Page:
• Remember that victims should not be afraid to tell law enforcement if they are being sexually exploited. It is not a crime for a child to send sexually explicit images to someone if they are compelled or coerced to do so.
  • Teach your children about body safety and boundaries.
  • Encourage your children to have open communication with you.
  • Be mindful of who is watching your child for childcare/babysitting, playdates and overnight visits.
  • If your child discloses abuse, immediately contact local law enforcement for assistance.
  • Children experiencing hands-on abuse may exhibit withdrawn behavior, angry outbursts, anxiety, depression, not wanting to be left alone with a specific individual, non-age appropriate sexual knowledge, and an increase in nightmares.

The agency urges everyone to report suspected sexual exploitation in the following ways:

  • Contact your local law enforcement agency.
  • Contact your local FBI field office or submit a tip online at tips.fbi.gov.
  • File a report with the National Center for Missing & Exploited Children (NCMEC) at 1-800-843-5678 or online at www.cybertipline.org.

In a press release, the FBI made the following recommendations regarding reporting: “… be as descriptive as possible in the complaint form by providing as much of the following as possible:

  • Name and/or user name of the subject.
  • Email addresses and phone numbers used by the subject.
  • Websites used by the subject.
  • Description of all interaction with the subject.
  • Try to keep all original documentation, emails, text messages, and logs of communication with the subject. Do not delete anything before law enforcement is able to review it.
  • Tell law enforcement everything about the online encounters—we understand it may be embarrassing for the parent or child, but providing all relevant information is necessary to find the offender, stop the abuse, and bring him/her to justice.”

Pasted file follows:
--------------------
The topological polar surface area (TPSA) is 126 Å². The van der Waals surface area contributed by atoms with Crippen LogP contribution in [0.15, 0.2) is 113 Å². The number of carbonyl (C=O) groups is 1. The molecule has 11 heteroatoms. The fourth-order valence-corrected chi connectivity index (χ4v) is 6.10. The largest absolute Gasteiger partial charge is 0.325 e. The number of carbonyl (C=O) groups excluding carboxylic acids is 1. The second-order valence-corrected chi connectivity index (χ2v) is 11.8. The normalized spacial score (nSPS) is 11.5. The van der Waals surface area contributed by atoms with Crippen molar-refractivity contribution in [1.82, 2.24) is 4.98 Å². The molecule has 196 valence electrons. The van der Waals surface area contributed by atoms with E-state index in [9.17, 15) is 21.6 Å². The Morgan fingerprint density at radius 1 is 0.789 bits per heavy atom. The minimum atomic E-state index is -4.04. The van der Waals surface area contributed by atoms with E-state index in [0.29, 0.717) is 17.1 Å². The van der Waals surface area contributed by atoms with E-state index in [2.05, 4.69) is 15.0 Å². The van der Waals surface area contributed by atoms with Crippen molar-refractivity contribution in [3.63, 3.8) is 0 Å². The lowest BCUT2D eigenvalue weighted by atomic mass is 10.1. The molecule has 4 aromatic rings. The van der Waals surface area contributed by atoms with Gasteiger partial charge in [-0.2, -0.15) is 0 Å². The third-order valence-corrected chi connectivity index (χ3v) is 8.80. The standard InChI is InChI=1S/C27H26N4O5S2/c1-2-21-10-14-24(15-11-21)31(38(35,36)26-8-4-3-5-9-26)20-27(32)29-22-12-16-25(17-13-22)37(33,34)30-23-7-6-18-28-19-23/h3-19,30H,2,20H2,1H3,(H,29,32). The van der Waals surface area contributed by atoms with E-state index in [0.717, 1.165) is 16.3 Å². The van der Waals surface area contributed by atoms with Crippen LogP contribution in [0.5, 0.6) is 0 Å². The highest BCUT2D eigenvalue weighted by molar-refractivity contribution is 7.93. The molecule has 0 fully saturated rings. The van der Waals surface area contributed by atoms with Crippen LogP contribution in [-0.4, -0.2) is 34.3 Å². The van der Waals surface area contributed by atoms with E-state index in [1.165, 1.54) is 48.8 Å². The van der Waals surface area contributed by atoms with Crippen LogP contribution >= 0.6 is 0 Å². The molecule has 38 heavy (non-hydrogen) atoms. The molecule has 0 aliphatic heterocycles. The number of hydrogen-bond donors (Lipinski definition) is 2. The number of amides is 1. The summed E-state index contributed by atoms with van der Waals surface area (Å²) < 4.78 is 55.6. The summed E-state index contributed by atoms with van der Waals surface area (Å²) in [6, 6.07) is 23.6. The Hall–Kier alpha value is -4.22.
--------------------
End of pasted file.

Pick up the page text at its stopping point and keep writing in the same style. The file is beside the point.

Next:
About the Author

Robin Hattersley Gray
Contact:

Robin has been covering the security and campus law enforcement industries since 1998 and is a specialist in school, university and hospital security, public safety and emergency management, as well as emerging technologies and systems integration. She joined CS in 2005 and has authored award-winning editorial on campus law enforcement and security funding, officer recruitment and retention, access control, IP video, network integration, event management, crime trends, the Clery Act, Title IX compliance, sexual assault, dating abuse, emergency communications, incident management software and more. Robin has been featured on national and local media outlets and was formerly associate editor for the trade publication Security Sales & Integration. She obtained her undergraduate degree in history from California State University, Long Beach.

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One response to “District Pays $950K to Family of Girl Victimized by Cyber Predator”

  1. Randolph Puskas says:

    Parental and personal responsibility are apparently a thing of the past. Do not issue lap tops to students. Use desk top mounted school work stations. Where a student logs in and out at their assigned workstation, just like in the real world .. problem solved. Additionally many students and their parents have poor self responsibility when caring for school issued lap tops, they believe they are not responsible for damages.

    The average student has a cell phone with greater capabilities the most school issued lap tops. If this countries education system begins to teach as it relates to the real (outside, uncoddled) world I’m confident many of these issues will be self resolved, easily controlled in doing so.